You don’t often get a second chance to make a first impression, unless, of course, you’re one of the world’s most popular dinosaurs.
“It’s a different profile, a much more impressive profile in many ways, a pretty scary large animal, as opposed to a lighter, swifter animal,” says the Field Museum’s Director of Exhibitions, Jaap Hoogstraten, who has courted the leading lady of the dinosaurs since she arrived in Chicago nearly twenty years ago.
“Since we put her up in 2000, we’ve made discoveries about the pose. We’ve added the gastralia, which are the belly ribs which changes the outline of Sue quite a bit. Sue is much bulkier.”
The belly ribs are not a new discovery… they’ve existed since the fossil was recovered from obscurity in the rock formations of South Dakota in the early 1990s. That was the beginning of a long legal and physical journey for the world’s largest Tyrannosaurus rex skeleton. Known as Sue, named for paleontologist Sue Hendrickson who discovered it, the well-preserved specimen arrived as the star attraction in Stanley Hall at the Field Museum in 2000.
But scientists only recently learned how the belly ribs fit onto the overall specimen, which now fundamentally changes what we know about the Tyrannosaurus Rex.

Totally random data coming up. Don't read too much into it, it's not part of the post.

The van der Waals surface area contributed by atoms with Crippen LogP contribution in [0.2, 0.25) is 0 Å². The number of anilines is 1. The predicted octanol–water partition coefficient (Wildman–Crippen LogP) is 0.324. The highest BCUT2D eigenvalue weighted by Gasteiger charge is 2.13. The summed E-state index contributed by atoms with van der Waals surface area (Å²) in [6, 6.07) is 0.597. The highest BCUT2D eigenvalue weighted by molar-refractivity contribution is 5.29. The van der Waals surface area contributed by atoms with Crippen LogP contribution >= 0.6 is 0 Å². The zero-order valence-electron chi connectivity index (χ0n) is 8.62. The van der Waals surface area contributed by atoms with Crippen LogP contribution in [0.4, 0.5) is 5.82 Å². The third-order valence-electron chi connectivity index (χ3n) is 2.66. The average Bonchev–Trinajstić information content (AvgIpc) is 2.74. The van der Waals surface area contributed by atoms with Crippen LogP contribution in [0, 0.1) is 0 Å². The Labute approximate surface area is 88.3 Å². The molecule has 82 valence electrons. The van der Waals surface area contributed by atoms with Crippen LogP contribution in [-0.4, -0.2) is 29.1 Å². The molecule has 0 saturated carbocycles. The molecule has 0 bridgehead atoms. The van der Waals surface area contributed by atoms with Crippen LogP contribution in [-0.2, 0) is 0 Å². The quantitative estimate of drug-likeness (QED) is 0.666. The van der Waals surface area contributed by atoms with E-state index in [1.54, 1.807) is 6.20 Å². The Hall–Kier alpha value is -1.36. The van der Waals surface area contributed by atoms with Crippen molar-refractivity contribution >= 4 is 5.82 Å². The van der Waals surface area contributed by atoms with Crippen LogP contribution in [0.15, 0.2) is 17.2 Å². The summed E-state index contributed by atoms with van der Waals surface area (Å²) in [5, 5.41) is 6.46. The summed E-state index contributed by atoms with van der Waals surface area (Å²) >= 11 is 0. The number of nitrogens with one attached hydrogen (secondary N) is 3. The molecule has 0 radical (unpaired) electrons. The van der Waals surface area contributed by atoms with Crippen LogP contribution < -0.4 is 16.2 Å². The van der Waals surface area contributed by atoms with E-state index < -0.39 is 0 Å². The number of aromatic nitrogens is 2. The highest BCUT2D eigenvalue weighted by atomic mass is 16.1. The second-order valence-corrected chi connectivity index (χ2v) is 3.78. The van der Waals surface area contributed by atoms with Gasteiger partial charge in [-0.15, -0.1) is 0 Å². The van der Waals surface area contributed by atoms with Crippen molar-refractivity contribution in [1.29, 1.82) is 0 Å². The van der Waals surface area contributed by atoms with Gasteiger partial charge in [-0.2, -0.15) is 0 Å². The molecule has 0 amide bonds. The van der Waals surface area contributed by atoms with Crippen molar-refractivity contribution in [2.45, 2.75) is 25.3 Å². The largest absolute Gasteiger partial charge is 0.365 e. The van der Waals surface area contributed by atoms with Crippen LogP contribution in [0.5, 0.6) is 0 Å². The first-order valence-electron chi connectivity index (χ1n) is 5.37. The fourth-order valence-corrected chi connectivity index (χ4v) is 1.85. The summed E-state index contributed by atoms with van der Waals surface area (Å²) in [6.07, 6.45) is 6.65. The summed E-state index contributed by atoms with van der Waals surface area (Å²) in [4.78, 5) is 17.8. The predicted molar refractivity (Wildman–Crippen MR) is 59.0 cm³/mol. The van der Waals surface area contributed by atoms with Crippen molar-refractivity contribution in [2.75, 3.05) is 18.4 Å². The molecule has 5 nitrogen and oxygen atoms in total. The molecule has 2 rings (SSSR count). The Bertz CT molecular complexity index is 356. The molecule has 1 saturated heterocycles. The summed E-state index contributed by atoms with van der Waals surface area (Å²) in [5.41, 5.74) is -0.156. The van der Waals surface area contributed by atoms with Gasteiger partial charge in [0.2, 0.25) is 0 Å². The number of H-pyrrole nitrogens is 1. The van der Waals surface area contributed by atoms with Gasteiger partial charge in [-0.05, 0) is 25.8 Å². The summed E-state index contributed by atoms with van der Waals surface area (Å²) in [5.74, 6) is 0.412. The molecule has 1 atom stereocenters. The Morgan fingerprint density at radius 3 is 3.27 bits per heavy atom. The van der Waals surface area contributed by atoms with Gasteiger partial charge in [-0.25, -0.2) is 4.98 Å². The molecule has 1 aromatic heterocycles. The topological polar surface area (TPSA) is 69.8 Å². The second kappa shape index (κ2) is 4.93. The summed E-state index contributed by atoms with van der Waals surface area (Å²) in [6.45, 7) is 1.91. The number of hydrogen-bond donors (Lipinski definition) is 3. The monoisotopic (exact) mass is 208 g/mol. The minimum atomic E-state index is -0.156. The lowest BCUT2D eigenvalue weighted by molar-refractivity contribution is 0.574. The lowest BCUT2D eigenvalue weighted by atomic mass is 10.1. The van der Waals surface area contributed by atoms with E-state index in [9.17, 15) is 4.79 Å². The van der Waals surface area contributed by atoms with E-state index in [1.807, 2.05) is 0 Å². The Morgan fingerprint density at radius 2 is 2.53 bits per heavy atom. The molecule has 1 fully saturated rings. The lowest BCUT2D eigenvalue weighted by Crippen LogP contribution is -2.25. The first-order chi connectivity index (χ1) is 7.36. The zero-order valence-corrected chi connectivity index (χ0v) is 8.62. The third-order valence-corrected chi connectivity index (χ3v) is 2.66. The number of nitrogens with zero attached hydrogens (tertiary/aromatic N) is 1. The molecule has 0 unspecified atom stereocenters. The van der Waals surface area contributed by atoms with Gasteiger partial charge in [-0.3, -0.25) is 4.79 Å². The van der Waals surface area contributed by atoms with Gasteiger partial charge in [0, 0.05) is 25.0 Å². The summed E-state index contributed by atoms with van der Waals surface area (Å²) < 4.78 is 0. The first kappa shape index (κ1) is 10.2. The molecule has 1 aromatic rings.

After a nearly year-long transition to a new exhibit specifically designed for her, Sue will look different to the millions who have seen the dinosaur before.
“I didn’t really realize that Sue weighed nine tons in real life,” says Hilary Hansen, project manager at the Field Museum. “I think really adding this gastralia, these belly ribs, really changes the profile for Sue, and you can get a sense of how formidable and imposing it must have been to share an environment with this animal.”
Hansen explains that the new exhibit doesn’t just change our understanding of the animal itself, such as the fact it probably couldn’t run, but it also show visitors Sue’s natural environment, and place in history.
“What we’re trying to do is bring together everything about Sue that was all over the museum into one space so our visitors can see this as a one stop shop for all things Sue.”
“It pushes what we know about T-Rex forward,” says Hoogstraten, including possible answers to how Sue met her fate.
“One possibility is that there was an infection, and that she possibly starved to death.”
The Field museum typically welcomes over one million visitors a year, a number Hilary Hansen expects to spike when the new Sue exhibit opens to the public just in time for the holiday rush.
“For the next three weeks or so, we’re expecting between seven to ten thousand visitors coming through a day.” Some, revisiting an old friend with a new look.
But even though science marches on, one mystery about Sue remains.
Despite the name, experts are still not sure if the dinosaur behind this fossil was male or female.